Why would a university graduate sell coconut? And who said some jobs are for men only? Well, I felt that way until I met Adowarim, a lady in a ‘strictly’ male-dominated industry—coconut selling. Even though she showed so much interest in sports and excelled in basketball during her school days, she disappointed many who thought she would pursue a sporting career full-time. But what drew her to such a career which no graduate is likely not to think about? Read on as she shares her story with B&FT’s Inspiring Start-ups.
From a family of six, and born in Paga, Upper East Region of Ghana, Adowarim Lugu-Zuri and her family relocated to Accra when she was four years old. After completing her basic education, she went to the Archbishop Porter Girls Senior High School in Takoradi and studied Home Economics. Then in 2012, she went to the University of Ghana where she graduated with a Bachelor of Science in Consumer Science in 2016.
Adowarim had always shown some entrepreneurial tendencies. In her first year in the university, she began trading in sachet water and then moved into selling African wear — all of which became successful.
At the same time, she used to help her father, who is a medical officer, run his NGO that provided herbal medicine to HIV/AIDS patients.
A conversation she had with one coconut seller, while helping her father at the workplace, changed her goals in life and has, since, redefined her career.
In the conversation, the coconut seller told Adowarim that he used to work for an NGO but stopped to venture into coconut selling because he found out that it was more lucrative. That sparked some curiosity in her to know more.
Also, being someone who always smelled opportunities from afar, she decided she would follow up on the idea and see if something good could really come out of it—and yes, it did.
With so much zeal and enthusiasm burning in her, she made enquiries about where she could buy coconuts in bulk and sell. She started by buying the coconut from the farm gate and selling directly to the small-scale track-load sellers in Accra so they would not have to travel all the way to Nsawam or Sweduru each day for supplies.
This became very successful and over time, she joined the retail business by employing people to sell them in small trucks and wheelbarrows. At this point, she was convinced it was the right kind of business for her. She named it Wazuri, which is just the combination of her name.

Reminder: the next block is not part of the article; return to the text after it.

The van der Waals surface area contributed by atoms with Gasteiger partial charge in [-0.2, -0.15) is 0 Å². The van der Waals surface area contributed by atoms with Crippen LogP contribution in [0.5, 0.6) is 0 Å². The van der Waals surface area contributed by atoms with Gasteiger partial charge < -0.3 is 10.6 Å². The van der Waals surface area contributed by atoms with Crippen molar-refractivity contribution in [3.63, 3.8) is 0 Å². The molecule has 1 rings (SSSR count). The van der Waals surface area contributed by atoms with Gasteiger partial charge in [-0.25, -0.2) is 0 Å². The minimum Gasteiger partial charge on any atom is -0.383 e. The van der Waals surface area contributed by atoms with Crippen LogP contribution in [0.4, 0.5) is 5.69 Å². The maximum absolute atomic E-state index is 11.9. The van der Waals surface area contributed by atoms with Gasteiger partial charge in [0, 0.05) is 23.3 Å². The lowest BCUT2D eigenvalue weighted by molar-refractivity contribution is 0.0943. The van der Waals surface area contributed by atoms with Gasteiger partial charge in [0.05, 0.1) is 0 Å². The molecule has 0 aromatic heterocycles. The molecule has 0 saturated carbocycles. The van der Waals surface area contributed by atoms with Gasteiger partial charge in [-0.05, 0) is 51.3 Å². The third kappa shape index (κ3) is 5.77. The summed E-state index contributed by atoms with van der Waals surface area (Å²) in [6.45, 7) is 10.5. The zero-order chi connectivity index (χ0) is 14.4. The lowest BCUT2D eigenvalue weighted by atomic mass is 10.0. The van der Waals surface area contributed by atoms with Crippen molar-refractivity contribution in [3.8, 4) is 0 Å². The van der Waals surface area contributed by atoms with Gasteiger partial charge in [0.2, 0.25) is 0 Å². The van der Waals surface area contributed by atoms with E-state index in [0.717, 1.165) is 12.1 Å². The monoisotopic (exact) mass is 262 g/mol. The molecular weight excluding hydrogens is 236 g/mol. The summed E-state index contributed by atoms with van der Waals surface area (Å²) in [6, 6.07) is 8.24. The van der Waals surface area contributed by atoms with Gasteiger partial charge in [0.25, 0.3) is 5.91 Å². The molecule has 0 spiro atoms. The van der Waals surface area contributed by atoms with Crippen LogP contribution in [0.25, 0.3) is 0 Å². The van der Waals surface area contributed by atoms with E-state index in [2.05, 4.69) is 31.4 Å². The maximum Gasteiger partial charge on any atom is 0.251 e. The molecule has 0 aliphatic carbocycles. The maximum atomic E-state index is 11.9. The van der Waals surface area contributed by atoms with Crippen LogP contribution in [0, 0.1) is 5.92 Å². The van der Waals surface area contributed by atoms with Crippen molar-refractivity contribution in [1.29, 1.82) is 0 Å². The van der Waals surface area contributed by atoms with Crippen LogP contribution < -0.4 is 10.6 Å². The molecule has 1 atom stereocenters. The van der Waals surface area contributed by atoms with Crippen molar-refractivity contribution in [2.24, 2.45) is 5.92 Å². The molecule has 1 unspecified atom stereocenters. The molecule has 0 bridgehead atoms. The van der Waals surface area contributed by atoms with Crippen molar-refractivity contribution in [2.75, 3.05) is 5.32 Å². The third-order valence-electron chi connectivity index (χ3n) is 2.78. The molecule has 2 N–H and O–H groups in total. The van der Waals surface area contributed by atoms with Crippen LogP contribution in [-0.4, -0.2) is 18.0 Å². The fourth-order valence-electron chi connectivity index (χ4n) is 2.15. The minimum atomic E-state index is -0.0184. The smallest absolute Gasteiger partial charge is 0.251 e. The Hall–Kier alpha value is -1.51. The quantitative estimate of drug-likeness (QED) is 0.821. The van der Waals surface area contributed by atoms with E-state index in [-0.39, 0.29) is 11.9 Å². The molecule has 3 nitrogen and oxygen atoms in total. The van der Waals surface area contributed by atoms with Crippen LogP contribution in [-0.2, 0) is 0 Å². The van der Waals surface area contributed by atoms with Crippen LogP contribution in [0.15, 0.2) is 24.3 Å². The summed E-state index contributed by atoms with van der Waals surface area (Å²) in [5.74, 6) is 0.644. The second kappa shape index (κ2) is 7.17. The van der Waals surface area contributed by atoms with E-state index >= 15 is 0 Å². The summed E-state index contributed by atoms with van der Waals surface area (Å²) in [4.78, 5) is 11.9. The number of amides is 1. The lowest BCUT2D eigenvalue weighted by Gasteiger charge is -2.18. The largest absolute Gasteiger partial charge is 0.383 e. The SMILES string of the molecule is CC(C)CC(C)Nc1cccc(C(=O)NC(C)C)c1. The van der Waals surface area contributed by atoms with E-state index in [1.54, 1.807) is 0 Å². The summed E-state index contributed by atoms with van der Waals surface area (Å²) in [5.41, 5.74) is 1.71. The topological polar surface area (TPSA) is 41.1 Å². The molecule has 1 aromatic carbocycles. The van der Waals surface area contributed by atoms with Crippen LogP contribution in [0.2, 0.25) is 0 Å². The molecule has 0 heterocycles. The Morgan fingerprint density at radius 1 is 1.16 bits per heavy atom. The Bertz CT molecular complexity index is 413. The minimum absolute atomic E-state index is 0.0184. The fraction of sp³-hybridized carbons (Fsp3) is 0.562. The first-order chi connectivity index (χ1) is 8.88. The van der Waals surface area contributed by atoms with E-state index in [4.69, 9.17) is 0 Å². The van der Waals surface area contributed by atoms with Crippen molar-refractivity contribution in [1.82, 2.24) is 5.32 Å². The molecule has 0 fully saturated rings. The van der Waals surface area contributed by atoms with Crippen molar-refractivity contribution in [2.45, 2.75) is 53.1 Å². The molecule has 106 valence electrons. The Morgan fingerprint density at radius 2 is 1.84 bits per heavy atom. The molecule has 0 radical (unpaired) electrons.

Wazuri started with a consignment of just 280 pieces of coconut. But four years down the line, the business can boast of a 40acre coconut plantation.
Again, she has transformed the brand, and both the coconut juice and the flesh come in well-labelled containers, which has earned her contracts to supply reputable organisations such as the Premium Bank, Swiss Spirit Alisa and Ibis Style Hotels.
That’s not all; Adowarim has moved the business to another height. Rather than just be content with cashing in on coconut sale, she decided to solve an environmental problem with the coconut waste – the husk.
Whilst other coconut sellers just dump the husks anywhere they deem fit, or pay refuse collectors to dispose of them, Adowarim has decided to make doormats out of the husks, which is earning her extra income.
Moreover, Wazuri now supplies the husks to an energy company that turns them into charcoal for household use.
Adowarim wants Wazuri to become a ‘coconut empire’ where she would turn coconut and its by-products into something useful that will be known all over Africa and even beyond.
Like every other business in the 21st century, especially for SMEs that do not have enough funds to advertise in the mainstream media, Adowarim markets her products via social media platforms like Facebook and Instagram, from where many of her customers contact her.
As usual, finance will always be a problem for start-ups in Ghana, and Wazuri is no exception. With adequate financial resources, she could even have taken the business higher, and introduced more technology and innovation; but she is unable to do so due to lack of financing.
In her view, the best help government can offer many start-ups is managerial training, beyond the financial aid it can offer them.
“If we really want Ghana to grow, the government must come down to the people because there are many people out there with great ideas that are genuine but lack the requisite knowledge. So, if the government can come in and train us and support us in a number of ways, then young people can thrive when they go into business.”
She advises that realising one’s dreams comes with a lot of challenges, and that determination and perseverance were key to overcoming the challenges.
Again, her motivational message for the youth is not to always look for huge sums of capital before they translate their wonderful ideas into businesses.
“Start small and someone will notice you and come to your aid,” she concluded.